Carolyn: Yeah, especially when it comes to financial institutions. I have seen some things that are horrifying. The legal profession is very much against the selling of what we call variable annuities to elders. There is a really strong move in the legal field to try and protect clients from getting sucked in to buying those. There are a lot of things to say about them, but generally speaking they tie up the elder's money for many years, 10 years, 12 years, really long time. It provides an income, but the problem is, let's say, an 80 year old person just got some variable annuities and tied up a bunch of their money, then they fall and break a hip, go in the hospital, come out, need care at home, want to stay at home, can't afford to pay the caregiver because their income isn't sufficient to do that.
They can't get the money out of their annuities without paying a huge penalty. That's where it falls apart in terms of being a good idea. The people who sell them make a huge commission, and that is the incentive for them to sell these people, to elders, and they have all sorts of justifications for doing so. That's where financial advisors take advantage, broker dealers, I should say, in particular, because they do not have what we call a fiduciary obligation to their client. They have only what's called a suitability standard, and that's kind of a joke.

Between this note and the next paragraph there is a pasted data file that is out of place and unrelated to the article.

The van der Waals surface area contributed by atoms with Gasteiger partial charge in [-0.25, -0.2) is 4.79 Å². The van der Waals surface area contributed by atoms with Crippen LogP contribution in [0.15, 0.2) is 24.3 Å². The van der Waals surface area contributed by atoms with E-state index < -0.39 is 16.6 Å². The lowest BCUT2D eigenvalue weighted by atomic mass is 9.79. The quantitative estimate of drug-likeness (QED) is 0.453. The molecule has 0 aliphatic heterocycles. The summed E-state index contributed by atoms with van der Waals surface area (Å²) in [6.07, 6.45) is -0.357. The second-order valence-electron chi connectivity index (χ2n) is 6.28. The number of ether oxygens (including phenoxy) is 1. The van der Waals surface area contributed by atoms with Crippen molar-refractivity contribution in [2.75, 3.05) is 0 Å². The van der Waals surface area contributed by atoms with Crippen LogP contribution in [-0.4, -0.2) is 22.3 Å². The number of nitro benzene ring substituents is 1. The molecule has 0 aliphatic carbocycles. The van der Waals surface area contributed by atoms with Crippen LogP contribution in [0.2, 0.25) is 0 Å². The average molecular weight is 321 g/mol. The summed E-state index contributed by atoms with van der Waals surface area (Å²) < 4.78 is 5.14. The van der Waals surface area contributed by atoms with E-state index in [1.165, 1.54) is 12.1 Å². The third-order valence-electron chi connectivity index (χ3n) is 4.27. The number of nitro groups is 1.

Frank: Would you say the ...
Carolyn: Suitability only means it's okay that the institution makes money, and you could buy something that would be better for you. It is not something that is necessarily what is best for the client. Among financial professionals, only those with what we call fiduciary standard must do what is best for the client. That's only about 10% of the industry. The majority of people in financial services are advising our aging parents and grandparents in a way that is not necessarily best for the client. One of the things you ask is what can we do to protect them. I think we need to be doing a lot more looking over aging parent's shoulders than we ever did in the past.
Frank: Will the aging parents let you, is the question.
Carolyn: Yeah, there’s the rub. I think it goes back to the fear people have of the relationship with their parents. Their parents were in charge, and the children feel it would be disrespectful, that maybe they need to honor their parents’ independence.